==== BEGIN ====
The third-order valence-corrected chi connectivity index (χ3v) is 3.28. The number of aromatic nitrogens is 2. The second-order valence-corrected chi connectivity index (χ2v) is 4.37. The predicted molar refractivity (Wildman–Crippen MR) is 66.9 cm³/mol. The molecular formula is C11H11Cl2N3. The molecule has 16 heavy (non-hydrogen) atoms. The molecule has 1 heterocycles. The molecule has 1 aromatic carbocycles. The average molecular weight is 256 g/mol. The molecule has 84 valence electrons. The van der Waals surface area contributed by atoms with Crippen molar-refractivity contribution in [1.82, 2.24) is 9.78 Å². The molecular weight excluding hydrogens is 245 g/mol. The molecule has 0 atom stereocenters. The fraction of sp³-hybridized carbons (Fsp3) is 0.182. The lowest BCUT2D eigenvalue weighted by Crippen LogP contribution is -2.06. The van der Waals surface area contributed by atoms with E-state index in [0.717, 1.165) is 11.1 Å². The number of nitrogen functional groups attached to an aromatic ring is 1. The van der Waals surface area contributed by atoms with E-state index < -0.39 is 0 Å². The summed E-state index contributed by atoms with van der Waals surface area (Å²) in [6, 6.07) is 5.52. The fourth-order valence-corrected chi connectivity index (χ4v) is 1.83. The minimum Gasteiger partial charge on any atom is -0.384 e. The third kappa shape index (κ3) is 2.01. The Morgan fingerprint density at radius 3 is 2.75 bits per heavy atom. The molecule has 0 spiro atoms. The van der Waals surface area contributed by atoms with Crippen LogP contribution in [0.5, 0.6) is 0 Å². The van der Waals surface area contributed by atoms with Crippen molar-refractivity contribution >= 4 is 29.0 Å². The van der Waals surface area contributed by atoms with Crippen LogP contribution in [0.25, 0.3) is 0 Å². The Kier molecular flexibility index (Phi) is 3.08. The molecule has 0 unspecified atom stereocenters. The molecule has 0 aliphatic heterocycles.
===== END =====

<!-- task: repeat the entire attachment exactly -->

The third-order valence-corrected chi connectivity index (χ3v) is 3.28. The number of aromatic nitrogens is 2. The second-order valence-corrected chi connectivity index (χ2v) is 4.37. The predicted molar refractivity (Wildman–Crippen MR) is 66.9 cm³/mol. The molecular formula is C11H11Cl2N3. The molecule has 16 heavy (non-hydrogen) atoms. The molecule has 1 heterocycles. The molecule has 1 aromatic carbocycles. The average molecular weight is 256 g/mol. The molecule has 84 valence electrons. The van der Waals surface area contributed by atoms with Crippen molar-refractivity contribution in [1.82, 2.24) is 9.78 Å². The molecular weight excluding hydrogens is 245 g/mol. The molecule has 0 atom stereocenters. The fraction of sp³-hybridized carbons (Fsp3) is 0.182. The lowest BCUT2D eigenvalue weighted by Crippen LogP contribution is -2.06. The van der Waals surface area contributed by atoms with E-state index in [0.717, 1.165) is 11.1 Å². The number of nitrogen functional groups attached to an aromatic ring is 1. The van der Waals surface area contributed by atoms with E-state index < -0.39 is 0 Å². The summed E-state index contributed by atoms with van der Waals surface area (Å²) in [6, 6.07) is 5.52. The fourth-order valence-corrected chi connectivity index (χ4v) is 1.83. The minimum Gasteiger partial charge on any atom is -0.384 e. The third kappa shape index (κ3) is 2.01. The Morgan fingerprint density at radius 3 is 2.75 bits per heavy atom. The molecule has 0 spiro atoms. The van der Waals surface area contributed by atoms with Crippen LogP contribution in [0.5, 0.6) is 0 Å². The van der Waals surface area contributed by atoms with Crippen molar-refractivity contribution >= 4 is 29.0 Å². The van der Waals surface area contributed by atoms with Crippen LogP contribution in [0.25, 0.3) is 0 Å². The Kier molecular flexibility index (Phi) is 3.08. The molecule has 0 unspecified atom stereocenters. The molecule has 0 aliphatic heterocycles.